In case you might have missed it, Atari announced that it was getting back into the console business with the announcement of the cryptic AtariBox, a new console that promises to play both classic and new games alike. Details are very few at this point in time, but it does paint an interesting picture when it comes to the company’s future.
Now it’s just a question of seeing what Atari’s learned from its previous console designs. It’s obviously done well in the industry over the past few years, but it’s also seen its share of pratfalls and failures, and, hopefully, it’s applied what it’s learned from those mistakes into assuring that the AtariBox is nothing short of successful.
Here are some things that Atari can learn from what it’s done with previous consoles, and, hopefully, we’ll see the AtariBox shine just as well as other console offerings on the market. Whenever it arrives, of course.
First off, the Atari 2600 succeeded back in the late 70’s and early 80’s because Atari knew how to capitalize on success. It made a number of its arcade hits playable on the home front, and although they weren’t quite perfect, they were reasonably good (save for Pac-Man – yuck). It also worked well with third parties to establish a strong library for the system, like with Activision, who provided a number of hits including Pitfall! and Keystone Kapers, amongst countless others.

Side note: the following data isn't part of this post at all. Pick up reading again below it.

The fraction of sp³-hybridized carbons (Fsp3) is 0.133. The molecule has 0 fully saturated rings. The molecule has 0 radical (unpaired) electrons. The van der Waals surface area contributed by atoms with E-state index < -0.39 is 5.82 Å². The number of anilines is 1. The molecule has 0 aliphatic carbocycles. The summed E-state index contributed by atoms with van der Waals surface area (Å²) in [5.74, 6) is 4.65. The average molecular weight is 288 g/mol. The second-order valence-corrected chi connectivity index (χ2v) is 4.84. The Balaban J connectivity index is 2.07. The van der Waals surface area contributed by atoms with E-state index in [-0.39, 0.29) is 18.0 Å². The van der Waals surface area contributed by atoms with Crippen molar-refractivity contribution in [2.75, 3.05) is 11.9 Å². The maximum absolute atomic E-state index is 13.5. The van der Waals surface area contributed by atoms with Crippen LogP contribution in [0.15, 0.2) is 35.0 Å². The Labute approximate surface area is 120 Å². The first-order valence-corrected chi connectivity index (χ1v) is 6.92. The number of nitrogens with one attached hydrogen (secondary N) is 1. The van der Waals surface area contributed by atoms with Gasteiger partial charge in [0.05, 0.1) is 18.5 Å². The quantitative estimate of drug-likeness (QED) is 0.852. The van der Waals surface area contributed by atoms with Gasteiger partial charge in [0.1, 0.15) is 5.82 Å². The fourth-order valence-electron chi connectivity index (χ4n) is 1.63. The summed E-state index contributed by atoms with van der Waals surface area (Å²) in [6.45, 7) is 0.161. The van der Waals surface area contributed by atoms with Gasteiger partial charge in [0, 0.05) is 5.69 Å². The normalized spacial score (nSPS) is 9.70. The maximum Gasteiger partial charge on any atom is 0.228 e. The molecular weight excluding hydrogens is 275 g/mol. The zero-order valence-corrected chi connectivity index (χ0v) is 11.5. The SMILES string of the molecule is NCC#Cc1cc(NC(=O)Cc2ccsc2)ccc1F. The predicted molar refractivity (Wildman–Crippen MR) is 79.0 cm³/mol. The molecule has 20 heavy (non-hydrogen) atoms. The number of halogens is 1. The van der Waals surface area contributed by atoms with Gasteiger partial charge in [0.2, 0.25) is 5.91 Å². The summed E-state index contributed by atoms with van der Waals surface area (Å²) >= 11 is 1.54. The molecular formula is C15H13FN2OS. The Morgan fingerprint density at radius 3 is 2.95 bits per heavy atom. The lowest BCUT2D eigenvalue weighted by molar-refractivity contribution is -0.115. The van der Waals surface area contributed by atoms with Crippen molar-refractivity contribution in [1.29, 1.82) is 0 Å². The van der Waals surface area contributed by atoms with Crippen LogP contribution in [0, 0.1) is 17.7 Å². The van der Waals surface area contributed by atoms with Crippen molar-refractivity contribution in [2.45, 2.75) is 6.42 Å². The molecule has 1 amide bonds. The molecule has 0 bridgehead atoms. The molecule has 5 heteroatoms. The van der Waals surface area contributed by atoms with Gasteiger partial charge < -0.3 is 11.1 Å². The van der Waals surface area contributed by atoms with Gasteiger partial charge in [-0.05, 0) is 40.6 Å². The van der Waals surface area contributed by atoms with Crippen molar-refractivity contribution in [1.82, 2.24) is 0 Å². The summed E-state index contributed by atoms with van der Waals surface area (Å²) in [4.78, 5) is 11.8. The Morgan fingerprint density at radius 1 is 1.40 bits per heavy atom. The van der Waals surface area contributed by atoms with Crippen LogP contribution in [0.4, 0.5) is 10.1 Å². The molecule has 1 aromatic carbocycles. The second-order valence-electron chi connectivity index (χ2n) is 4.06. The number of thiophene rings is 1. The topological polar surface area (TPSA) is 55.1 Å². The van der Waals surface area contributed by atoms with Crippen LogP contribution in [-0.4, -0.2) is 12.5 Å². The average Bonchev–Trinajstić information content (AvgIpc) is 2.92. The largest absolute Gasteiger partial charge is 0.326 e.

So what can Atari learn? It needs to have a strong mixture of games in order for the AtariBox to succeed. Big licenses are nice, but they aren’t everything. Look at E.T. The Extra Terrestrial. It was made in a short amount of time and overmarketed like crazy, and it turned into one of Atari’s biggest bombs – and it was also part of the blame revolving around the Video Game Crash of 1983, even though it wasn’t the primary reason. Atari needs to be careful to make sure that it covers all its bases with its new system, and doesn’t necessarily pour its entire budget into that one big title. Get the indies and the third-parties on board, and keep them happy.